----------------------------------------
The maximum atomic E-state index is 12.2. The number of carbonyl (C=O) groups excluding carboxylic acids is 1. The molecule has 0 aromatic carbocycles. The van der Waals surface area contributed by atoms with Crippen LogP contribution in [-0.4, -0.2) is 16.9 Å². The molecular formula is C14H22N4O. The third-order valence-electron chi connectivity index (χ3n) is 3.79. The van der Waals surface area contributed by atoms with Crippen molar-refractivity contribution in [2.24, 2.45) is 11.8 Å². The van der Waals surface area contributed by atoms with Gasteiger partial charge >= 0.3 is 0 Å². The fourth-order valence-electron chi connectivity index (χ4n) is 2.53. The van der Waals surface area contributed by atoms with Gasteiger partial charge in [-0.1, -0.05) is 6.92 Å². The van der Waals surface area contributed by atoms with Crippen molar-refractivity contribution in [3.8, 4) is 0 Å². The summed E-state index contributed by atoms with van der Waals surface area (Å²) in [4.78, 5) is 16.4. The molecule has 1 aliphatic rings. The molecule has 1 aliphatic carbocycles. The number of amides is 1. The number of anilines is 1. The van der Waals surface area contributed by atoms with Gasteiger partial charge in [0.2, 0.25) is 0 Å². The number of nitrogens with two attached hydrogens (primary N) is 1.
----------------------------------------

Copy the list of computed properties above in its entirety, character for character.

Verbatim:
The maximum atomic E-state index is 12.2. The number of carbonyl (C=O) groups excluding carboxylic acids is 1. The molecule has 0 aromatic carbocycles. The van der Waals surface area contributed by atoms with Crippen LogP contribution in [-0.4, -0.2) is 16.9 Å². The molecular formula is C14H22N4O. The third-order valence-electron chi connectivity index (χ3n) is 3.79. The van der Waals surface area contributed by atoms with Crippen molar-refractivity contribution in [2.24, 2.45) is 11.8 Å². The van der Waals surface area contributed by atoms with Gasteiger partial charge >= 0.3 is 0 Å². The fourth-order valence-electron chi connectivity index (χ4n) is 2.53. The van der Waals surface area contributed by atoms with Gasteiger partial charge in [-0.1, -0.05) is 6.92 Å². The van der Waals surface area contributed by atoms with Crippen molar-refractivity contribution in [3.8, 4) is 0 Å². The summed E-state index contributed by atoms with van der Waals surface area (Å²) in [4.78, 5) is 16.4. The molecule has 1 aliphatic rings. The molecule has 1 aliphatic carbocycles. The number of amides is 1. The number of anilines is 1. The van der Waals surface area contributed by atoms with Gasteiger partial charge in [0.2, 0.25) is 0 Å². The number of nitrogens with two attached hydrogens (primary N) is 1.